Boeing’s Phantom Express Vanishes into Thin Air

DARPA’s Experimental Spaceplane (XS-1) program seeks to build and fly the first of an entirely new class of hypersonic aircraft that would break the cycle of escalating launch costs and make possible a host of critical national security options. As the next step toward a future of routine, responsive, and low-cost space access, DARPA has awarded Phases 2 and 3 of the program to The Boeing Company. (Credit: Boeing)

by Douglas Messier
Managing Editor

A couple of years ago, a friend made the surprising predication that DARPA’s Experimental Spaceplane Program (XSP) — a R&D effort designed to produce a rocket capable of being launched 10 times in 10 days — would never see any hardware built.

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2019: A Busy Year in Suborbital Flight

Blue Origin’s New Shepard reusable, suborbital rocket. (Credits: Blue Origin)

by Douglas Messier
Managing Editor

Last year was a busy one for suborbital flights as Jeff Bezos’ Blue Origin and Richard Branson’s Virgin Galactic conducted a combined four flights of their crewed suborbital vehicles. Despite hopes to the contrary, neither company flew paying tourists on their spaceships.

There were also 26 sounding rocket launches that carried scientific experiments and technology payloads above the atmosphere. The year saw:

  • Japanese startup Interstellar Technologies conduct a successful launch of its Momo commercial sounding rocket;
  • Texas-based Exos Aerospace continue to struggle with its reusable SARGE booster; and,
  • the first suborbital launch ever achieved by college students.
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SpaceX Designing Service Tower for Pad 39A

Falcon Heavy on the launch pad. (Credit: SpaceX)

Spaceflight Now reports that SpaceX is completing plans for a mobile service tower so the company can integrate U.S. military satellites onto its Falcon 9 and Falcon Heavy boosters while they are in a vertical position on Pad 39A at NASA’s Kennedy Space Center.

The tower will surround Falcon 9 and Falcon Heavy rockets at pad 39A, shielding the vehicles from storms and high winds and providing a controlled environment for ground crews to hoist heavy satellites and mount them on top of the launch vehicles in a vertical configuration.

SpaceX currently installs satellites, already cocooned inside their payload shrouds, onto Falcon 9 and Falcon Heavy rockets horizontally inside hangars near the company’s launch pads. But some of thee U.S. government’s most sensitive intelligence-gathering satellites, some of which come with billion-dollar or higher price tags, are designed to be mounted on their launch vehicles vertically.

SpaceX officials said the vertical integration capability is required for participants in the National Security Space Launch Phase 2 Launch Service Procurement. The U.S. Air Force’s Space and Missile Systems Center — now part of the U.S. Space Force — released a request for proposals for the Phase 2 Launch Service Procurement last May.

The military plans to select two companies later this year to launch the Pentagon’s most critical satellite missions from 2022 through 2026. The military’s incumbent National Security Space Launch providers — United Launch Alliance and SpaceX — are competing for the lucrative contracts with newcomers Northrop Grumman and Blue Origin for the Phase 2 contracts.

Original Firefly Shareholders Sue Firefly’s Markusic, Polyakov Alleging Fraud

Tom Markusic

by Douglas Messier
Managing Editor

A group of original shareholders in the defunct Firefly Space Systems have accused co-founder and CEO Tom Markusic of fraudulently conspiring with Ukrainian billionaire Maxym Polyakov to force the rocket company into bankruptcy in 2017 and reconstitute it under a nearly identical name without giving them any stake in the new venture.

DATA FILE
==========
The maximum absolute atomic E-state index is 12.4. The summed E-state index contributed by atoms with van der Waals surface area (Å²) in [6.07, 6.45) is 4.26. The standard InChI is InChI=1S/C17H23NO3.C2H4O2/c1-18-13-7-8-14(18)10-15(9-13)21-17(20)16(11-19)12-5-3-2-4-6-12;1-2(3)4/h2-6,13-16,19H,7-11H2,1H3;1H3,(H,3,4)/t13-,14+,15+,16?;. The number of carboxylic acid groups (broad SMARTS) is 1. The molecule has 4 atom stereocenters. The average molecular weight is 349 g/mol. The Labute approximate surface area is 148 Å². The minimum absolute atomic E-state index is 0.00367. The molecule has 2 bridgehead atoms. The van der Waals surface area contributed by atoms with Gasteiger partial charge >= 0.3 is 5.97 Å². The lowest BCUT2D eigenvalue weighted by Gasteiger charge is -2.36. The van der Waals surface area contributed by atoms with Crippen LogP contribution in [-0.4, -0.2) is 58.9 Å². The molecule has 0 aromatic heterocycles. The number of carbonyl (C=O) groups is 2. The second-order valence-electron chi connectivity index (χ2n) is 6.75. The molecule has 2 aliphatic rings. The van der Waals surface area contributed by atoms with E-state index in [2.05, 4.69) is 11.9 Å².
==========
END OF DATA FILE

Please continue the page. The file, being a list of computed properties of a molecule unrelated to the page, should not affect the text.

Markusic “betrayed the trust of his original co-founders and investors and committed fraud to cut them out of his aerospace company. Instead of managing the operations of the Original Firefly, a revolutionary rocket company with endless potential, Markusic schemed with…Maxym Polyakov…to rob Plaintiffs of their investments and form a new company called Firefly Aerospace, Inc. (the ‘New Firefly’),” the plaintiffs said in a lawsuit.

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Northrop Grumman Signs Customer for First Flight of OmegA Rocket

OmegA rocket (Credit: Orbital ATK)

DULLES, Va., Dec. 12, 2019 (Northrop Grumman PR) – Northrop Grumman Corporation (NYSE: NOC) announced that Saturn Satellite Networks has selected the OmegA space launch vehicle to launch up to two satellites on the rocket’s inaugural flight scheduled for spring 2021. OmegA will launch from Kennedy Space Center’s Pad 39B and insert the SSN satellites into a geosynchronous transfer orbit.

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Northrop Grumman, AFRL Partner to Provide Critical Advanced Technology in Space Solar Power

An artistic representation showcases the capture of solar energy in space that is precisely beamed it to where it is needed through the Space Solar Power Incremental Demonstrations and Research (SSPIDR) Project. (Credit: Northrop Grumman)

Project directly supports the Space Solar Power Initiative converting solar power in space to radio frequency on Earth.

FALLS CHURCH, Va. (Northrop Grumman PR) — Northrop Grumman is working with the U.S. Air Force Research Laboratory (AFRL) on a project to rapidly infuse space technological innovations to incrementally develop component technologies needed for a prototype solar energy collection system.

The project is designed to provide constant, consistent and logistically agile power to expeditionary forces operating in unimproved areas such as forward operating bases. These forces require assured power that will be transmitted via radio frequency (RF) from spacecraft.

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Astrobotic Blasts Off to the International Space Station

SoundSee, a new space technology collaboration, debuts at the International Space Station

SoundSee (Credit: Astrobotic)

PITTSBURGH, Pa. (Astrobotic PR)  – Astrobotic and Bosch are proud to announce the launch of SoundSee to the International Space Station (ISS). This technology marks the first deployment of technology to the ISS of both companies. As part of a research collaboration with NASA, the lunchbox-sized SoundSee module will assist astronauts by free flying through the space station and using fully-autonomous sensing capabilities to gauge ISS performance and predict when maintenance is needed.

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GAO Upholds Blue Origin’s Protest Over USAF Launch Solicitation

Jeff Bezos

The Government Accountability Office (GAO) has upheld a pre-award protest by Blue Origin over the selection process the U.S. Air Force is using to award contracts for military launches for the years 2022 to 2027.